Under the Unites States Constitution you have the right to be free from unreasonable searches and seizures. If you hire an experienced criminal defense attorney he can examine the facts of a case and try to suppress evidence seized pursuant to a search. If the government has no evidence then there should be no criminal charge.

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Answered on May 12th, 2011 at 11:10 AM
Yes, if they claim to have probable cause to do so. Yes, if he is on probation or parole, either of which waives his 4th Amendment rights. Yes, if they claim he consented. If arrested or charged with a crime, you can fight it. When arrested or charged with any crime, the proper questions are, can any evidence obtained in a search or confession be used against you, and can you be convicted, and what can you do? Raise all possible defenses with whatever admissible and credible witnesses, evidence and facts are available for legal arguments, for evidence suppression or other motions, or at trial. You face potential jail and fines, so handle it right. Effective plea-bargaining, using those defenses, could possibly keep you out of jail, or at least dramatically reduce it. Go to trial if it can't be resolved with motions or a plea bargain. Not exactly a do it yourself project in court for someone who does not know how to effectively represent himself against a professional prosecutor intending to convict and jail you. If you don't know how to do these things effectively, then hire an attorney that does, who will try to get a dismissal, diversion, reduction or other decent outcome through plea bargain, or take it to trial if appropriate. If serious about hiring counsel to help you in this, and if this is in SoCal courts, feel free to contact me. Ill be happy to help use whatever defenses there may be.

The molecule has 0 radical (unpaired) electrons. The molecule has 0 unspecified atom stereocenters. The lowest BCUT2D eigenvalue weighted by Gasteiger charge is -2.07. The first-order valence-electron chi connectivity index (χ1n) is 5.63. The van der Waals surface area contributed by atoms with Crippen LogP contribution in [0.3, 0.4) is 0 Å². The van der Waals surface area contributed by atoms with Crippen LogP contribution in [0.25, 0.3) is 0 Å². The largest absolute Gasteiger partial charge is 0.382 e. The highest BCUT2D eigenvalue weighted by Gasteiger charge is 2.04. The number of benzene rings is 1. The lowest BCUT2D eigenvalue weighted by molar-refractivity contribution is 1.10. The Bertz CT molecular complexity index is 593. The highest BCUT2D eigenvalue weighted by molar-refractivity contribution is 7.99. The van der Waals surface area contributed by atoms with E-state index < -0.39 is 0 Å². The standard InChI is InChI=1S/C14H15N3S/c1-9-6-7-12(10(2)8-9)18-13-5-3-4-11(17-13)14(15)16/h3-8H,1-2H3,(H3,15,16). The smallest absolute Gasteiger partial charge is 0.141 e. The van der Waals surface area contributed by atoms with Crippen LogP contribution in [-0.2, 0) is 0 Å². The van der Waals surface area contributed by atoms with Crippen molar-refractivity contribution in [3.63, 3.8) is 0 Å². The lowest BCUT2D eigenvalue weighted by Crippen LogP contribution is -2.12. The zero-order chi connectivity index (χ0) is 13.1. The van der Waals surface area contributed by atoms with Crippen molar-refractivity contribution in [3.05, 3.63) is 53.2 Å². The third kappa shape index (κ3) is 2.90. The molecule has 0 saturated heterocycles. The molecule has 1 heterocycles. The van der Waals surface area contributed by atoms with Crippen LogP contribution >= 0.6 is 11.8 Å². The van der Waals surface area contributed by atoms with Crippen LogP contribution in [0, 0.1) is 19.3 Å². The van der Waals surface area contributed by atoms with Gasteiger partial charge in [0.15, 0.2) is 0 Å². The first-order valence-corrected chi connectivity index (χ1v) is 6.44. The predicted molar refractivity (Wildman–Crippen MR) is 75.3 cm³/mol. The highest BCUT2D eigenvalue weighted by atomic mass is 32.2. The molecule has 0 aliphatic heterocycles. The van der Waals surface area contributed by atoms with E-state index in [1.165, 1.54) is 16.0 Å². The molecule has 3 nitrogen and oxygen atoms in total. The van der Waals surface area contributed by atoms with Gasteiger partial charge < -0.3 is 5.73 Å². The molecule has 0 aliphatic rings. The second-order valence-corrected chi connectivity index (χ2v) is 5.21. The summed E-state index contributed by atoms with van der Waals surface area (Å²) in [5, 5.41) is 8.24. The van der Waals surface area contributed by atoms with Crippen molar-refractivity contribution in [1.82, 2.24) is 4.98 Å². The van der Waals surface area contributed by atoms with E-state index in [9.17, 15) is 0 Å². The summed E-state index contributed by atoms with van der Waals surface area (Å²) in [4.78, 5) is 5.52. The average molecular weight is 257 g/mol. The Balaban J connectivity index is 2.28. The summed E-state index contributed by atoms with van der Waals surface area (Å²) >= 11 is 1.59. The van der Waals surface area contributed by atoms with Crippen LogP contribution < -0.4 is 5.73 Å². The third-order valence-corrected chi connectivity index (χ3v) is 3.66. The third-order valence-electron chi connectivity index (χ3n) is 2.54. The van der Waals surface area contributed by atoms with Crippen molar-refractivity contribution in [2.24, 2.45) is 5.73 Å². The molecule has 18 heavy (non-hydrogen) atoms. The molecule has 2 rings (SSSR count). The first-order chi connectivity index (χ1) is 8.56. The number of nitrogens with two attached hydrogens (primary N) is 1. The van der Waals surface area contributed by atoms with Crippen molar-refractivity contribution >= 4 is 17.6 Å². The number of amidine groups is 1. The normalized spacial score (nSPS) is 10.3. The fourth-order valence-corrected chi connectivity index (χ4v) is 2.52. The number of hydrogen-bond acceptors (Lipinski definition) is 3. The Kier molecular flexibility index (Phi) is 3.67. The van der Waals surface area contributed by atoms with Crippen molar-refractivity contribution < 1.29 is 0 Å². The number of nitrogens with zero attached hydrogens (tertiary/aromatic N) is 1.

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Answered on May 12th, 2011 at 11:07 AM
If you are under arrest for something, the car can be searched for inventory purposes. Contact me for a free consultation.

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Answered on May 12th, 2011 at 10:39 AM
No. They must have probable cause to search the car, absent consent.

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Answered on May 12th, 2011 at 10:39 AM
Generally not, but there are exceptions. Some include whether he was on probation or whether he was arrested while in the car, or arrested outside of the car but there is a reasonable likelihood there is evidence of that crime still in the car.